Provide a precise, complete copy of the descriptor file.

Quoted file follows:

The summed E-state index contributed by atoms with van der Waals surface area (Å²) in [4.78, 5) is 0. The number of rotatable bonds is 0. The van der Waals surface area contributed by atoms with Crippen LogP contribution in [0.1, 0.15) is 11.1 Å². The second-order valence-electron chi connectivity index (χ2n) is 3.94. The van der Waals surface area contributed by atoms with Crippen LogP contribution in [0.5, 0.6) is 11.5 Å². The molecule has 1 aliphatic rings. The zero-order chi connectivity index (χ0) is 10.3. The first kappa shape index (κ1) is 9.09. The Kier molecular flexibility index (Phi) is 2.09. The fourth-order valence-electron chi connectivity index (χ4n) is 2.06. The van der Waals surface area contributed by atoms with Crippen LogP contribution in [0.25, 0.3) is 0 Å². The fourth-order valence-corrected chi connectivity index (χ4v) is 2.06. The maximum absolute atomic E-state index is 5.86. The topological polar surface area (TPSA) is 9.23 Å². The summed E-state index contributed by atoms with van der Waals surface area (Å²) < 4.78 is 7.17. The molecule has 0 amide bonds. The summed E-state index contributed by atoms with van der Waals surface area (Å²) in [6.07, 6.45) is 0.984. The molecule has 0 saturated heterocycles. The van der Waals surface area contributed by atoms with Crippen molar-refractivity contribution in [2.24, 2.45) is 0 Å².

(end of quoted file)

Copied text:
The summed E-state index contributed by atoms with van der Waals surface area (Å²) in [4.78, 5) is 0. The number of rotatable bonds is 0. The van der Waals surface area contributed by atoms with Crippen LogP contribution in [0.1, 0.15) is 11.1 Å². The second-order valence-electron chi connectivity index (χ2n) is 3.94. The van der Waals surface area contributed by atoms with Crippen LogP contribution in [0.5, 0.6) is 11.5 Å². The molecule has 1 aliphatic rings. The zero-order chi connectivity index (χ0) is 10.3. The first kappa shape index (κ1) is 9.09. The Kier molecular flexibility index (Phi) is 2.09. The fourth-order valence-electron chi connectivity index (χ4n) is 2.06. The van der Waals surface area contributed by atoms with Crippen LogP contribution in [0.25, 0.3) is 0 Å². The fourth-order valence-corrected chi connectivity index (χ4v) is 2.06. The maximum absolute atomic E-state index is 5.86. The topological polar surface area (TPSA) is 9.23 Å². The summed E-state index contributed by atoms with van der Waals surface area (Å²) < 4.78 is 7.17. The molecule has 0 amide bonds. The summed E-state index contributed by atoms with van der Waals surface area (Å²) in [6.07, 6.45) is 0.984. The molecule has 0 saturated heterocycles. The van der Waals surface area contributed by atoms with Crippen molar-refractivity contribution in [2.24, 2.45) is 0 Å².